## Manufacturability estimates for optical aspheres |

Optics Express, Vol. 19, Issue 10, pp. 9923-9941 (2011)

http://dx.doi.org/10.1364/OE.19.009923

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### Abstract

Some simple measures of the difficulty of a variety of steps in asphere fabrication are defined by reference to fundamental geometric considerations. It is shown that effective approximations can then be exploited when an asphere’s shape is characterized by using a particular orthogonal basis. The efficiency of the results allows them to be used not only as quick manufacturability estimates at the production end, but more importantly as part of an efficient design process that can boost the resulting optical systems’ cost-effectiveness.

© 2011 OSA

## 1. Introduction

7. C. du Jeu, “Criterion to appreciate difficulties of aspherical polishing,” Proc. SPIE **5494**, 113–121 (2004). [CrossRef]

8. G. W. Forbes and C. P. Brophy, “Designing cost-effective systems that incorporate high-precision aspheric optics,” SPIE Optifab (2009), paper TD06–25 (1), http://www.qedmrf.com.

9. G. W. Forbes, “Robust, efficient computational methods for axially symmetric optical aspheres,” Opt. Express **18**(19), 19700–19712 (2010). [CrossRef] [PubMed]

## 2. A tailored characterization of shape

*c*and conic constant

*κ*, this takes the form

*m*. Notice that the added deviation from the conic vanishes at both the aperture’s center and its edge (where

9. G. W. Forbes, “Robust, efficient computational methods for axially symmetric optical aspheres,” Opt. Express **18**(19), 19700–19712 (2010). [CrossRef] [PubMed]

*c*is then the curvature of the best-fit sphere.

*z*to displacement along the normal. The particular family of polynomials treated in [9

9. G. W. Forbes, “Robust, efficient computational methods for axially symmetric optical aspheres,” Opt. Express **18**(19), 19700–19712 (2010). [CrossRef] [PubMed]

10. G. W. Forbes, “Shape specification for axially symmetric optical surfaces,” Opt. Express **15**(8), 5218–5226 (2007). [CrossRef] [PubMed]

*λ*on an

10. G. W. Forbes, “Shape specification for axially symmetric optical surfaces,” Opt. Express **15**(8), 5218–5226 (2007). [CrossRef] [PubMed]

**18**(19), 19700–19712 (2010). [CrossRef] [PubMed]

## 3. Benefits of the option for a non-zero conic constant

**18**(19), 19700–19712 (2010). [CrossRef] [PubMed]

10. G. W. Forbes, “Shape specification for axially symmetric optical surfaces,” Opt. Express **15**(8), 5218–5226 (2007). [CrossRef] [PubMed]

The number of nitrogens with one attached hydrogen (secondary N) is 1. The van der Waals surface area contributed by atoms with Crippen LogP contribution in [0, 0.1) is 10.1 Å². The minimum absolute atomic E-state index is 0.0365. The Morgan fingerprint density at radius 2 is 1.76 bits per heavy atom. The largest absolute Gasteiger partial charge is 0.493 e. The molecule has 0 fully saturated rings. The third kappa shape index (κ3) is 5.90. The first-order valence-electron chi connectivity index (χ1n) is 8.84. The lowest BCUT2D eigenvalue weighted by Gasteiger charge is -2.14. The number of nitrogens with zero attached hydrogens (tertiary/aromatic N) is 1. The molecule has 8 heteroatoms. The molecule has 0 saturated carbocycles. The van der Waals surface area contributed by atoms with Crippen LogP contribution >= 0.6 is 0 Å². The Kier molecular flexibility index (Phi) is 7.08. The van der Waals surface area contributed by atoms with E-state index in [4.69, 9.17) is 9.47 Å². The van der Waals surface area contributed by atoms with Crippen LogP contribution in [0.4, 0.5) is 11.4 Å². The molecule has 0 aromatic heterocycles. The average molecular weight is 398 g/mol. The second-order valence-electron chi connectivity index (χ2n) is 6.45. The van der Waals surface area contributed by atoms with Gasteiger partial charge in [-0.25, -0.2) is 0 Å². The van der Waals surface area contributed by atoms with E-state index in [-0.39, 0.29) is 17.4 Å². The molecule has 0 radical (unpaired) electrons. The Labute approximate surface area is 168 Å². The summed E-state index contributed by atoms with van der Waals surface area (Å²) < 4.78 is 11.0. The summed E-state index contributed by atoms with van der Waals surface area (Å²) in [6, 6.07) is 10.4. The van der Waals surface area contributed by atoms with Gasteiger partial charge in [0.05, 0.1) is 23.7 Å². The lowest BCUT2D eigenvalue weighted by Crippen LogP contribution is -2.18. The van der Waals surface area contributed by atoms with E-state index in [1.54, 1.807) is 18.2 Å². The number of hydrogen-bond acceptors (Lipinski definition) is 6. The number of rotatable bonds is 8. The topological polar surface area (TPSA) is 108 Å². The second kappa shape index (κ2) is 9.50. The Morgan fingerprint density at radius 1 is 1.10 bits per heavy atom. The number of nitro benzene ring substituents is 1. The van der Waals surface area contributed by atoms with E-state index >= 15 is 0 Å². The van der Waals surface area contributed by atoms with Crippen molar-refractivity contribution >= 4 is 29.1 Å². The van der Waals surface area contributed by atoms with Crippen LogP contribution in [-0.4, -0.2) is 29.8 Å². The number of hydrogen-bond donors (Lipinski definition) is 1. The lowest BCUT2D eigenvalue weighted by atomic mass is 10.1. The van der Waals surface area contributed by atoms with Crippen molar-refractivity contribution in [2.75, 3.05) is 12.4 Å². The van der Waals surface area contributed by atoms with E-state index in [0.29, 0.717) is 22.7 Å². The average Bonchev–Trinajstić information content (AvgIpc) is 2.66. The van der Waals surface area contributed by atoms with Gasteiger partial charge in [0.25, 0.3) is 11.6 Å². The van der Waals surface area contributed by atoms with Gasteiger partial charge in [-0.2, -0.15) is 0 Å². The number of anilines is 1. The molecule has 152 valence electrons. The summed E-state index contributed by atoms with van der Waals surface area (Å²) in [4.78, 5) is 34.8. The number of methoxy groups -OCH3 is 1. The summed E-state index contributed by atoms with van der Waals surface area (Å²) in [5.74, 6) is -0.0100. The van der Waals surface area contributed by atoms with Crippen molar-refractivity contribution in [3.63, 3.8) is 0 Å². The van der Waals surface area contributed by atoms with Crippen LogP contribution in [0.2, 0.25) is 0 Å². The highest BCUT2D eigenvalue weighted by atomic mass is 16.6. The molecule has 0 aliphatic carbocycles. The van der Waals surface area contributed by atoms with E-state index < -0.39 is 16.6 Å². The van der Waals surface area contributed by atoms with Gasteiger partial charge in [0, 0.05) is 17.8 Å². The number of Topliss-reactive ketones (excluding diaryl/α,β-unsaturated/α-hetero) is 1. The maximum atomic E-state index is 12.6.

**15**(8), 5218–5226 (2007). [CrossRef] [PubMed]

**18**(19), 19700–19712 (2010). [CrossRef] [PubMed]

3. R. N. Youngworth and B. D. Stone, “Simple estimates for the effects of mid-spatial-frequency surface errors on image quality,” Appl. Opt. **39**(13), 2198–2209 (2000). [CrossRef]

**15**(8), 5218–5226 (2007). [CrossRef] [PubMed]

**15**(8), 5218–5226 (2007). [CrossRef] [PubMed]

**18**(19), 19700–19712 (2010). [CrossRef] [PubMed]

**18**(19), 19700–19712 (2010). [CrossRef] [PubMed]

**18**(19), 19700–19712 (2010). [CrossRef] [PubMed]

## 4. Significance of the principal curvatures

*j*th coefficient from the analogous expansion for

### 4.1 Pad polishing

7. C. du Jeu, “Criterion to appreciate difficulties of aspherical polishing,” Proc. SPIE **5494**, 113–121 (2004). [CrossRef]

*T*and a spherical face of curvature

*T*in order to obtain the size of the largest tool that respects some maximal acceptable level of

### 4.2 Subaperture stitching

*χ*gets larger, the test becomes slower and the end result’s measurement uncertainty grows.

*x*axis is taken to lie in the asphere’s associated plane of symmetry. If the interferometer is focused at the part and the center of curvature of the TS is displaced by

*j*axis, the phase change between adjacent pixels therefore reaches a prescribed fraction, say

*γ*, of the Nyquist sampling rate when

*j*:

*k*axis. Notice that, while the size of the illuminated region on the part grows linearly with

*η*and the value given by Eq. (4.13) that is desired. Furthermore, since only a handful of TS’s are typically available in practice, the preferred one most closely matches this resulting value while also having a transmission surface of sufficiently large radius of curvature to accommodate the part. The key is that Eq. (4.13) is a core component of stitchability estimation. As remarked at Eq. (4.5), the chief subject of what follows is the determination of an efficient process for evaluating averages like those that appear inside these square roots. The end result cannot be as simple as the final one in Eq. (2.8), but that expression sets the standard for what is sought next.

## 5. First-order approximations for the principal curvatures

**18**(19), 19700–19712 (2010). [CrossRef] [PubMed]

*Eqs. (5.8)*

*are exact equalities on axis*, i.e. at

## 6. Stitchability matrices

*χ*and use the result for any specific asphere to evaluate its associated extension factor, i.e. the ratio of the NA of the surface to the NA of the optimal TS. This not only determines the number of subapertures required for total cover of the surface but gives some idea of the uncertainty in the final metrology map for any particular stitching platform. Alternatively, a maximal acceptable value, say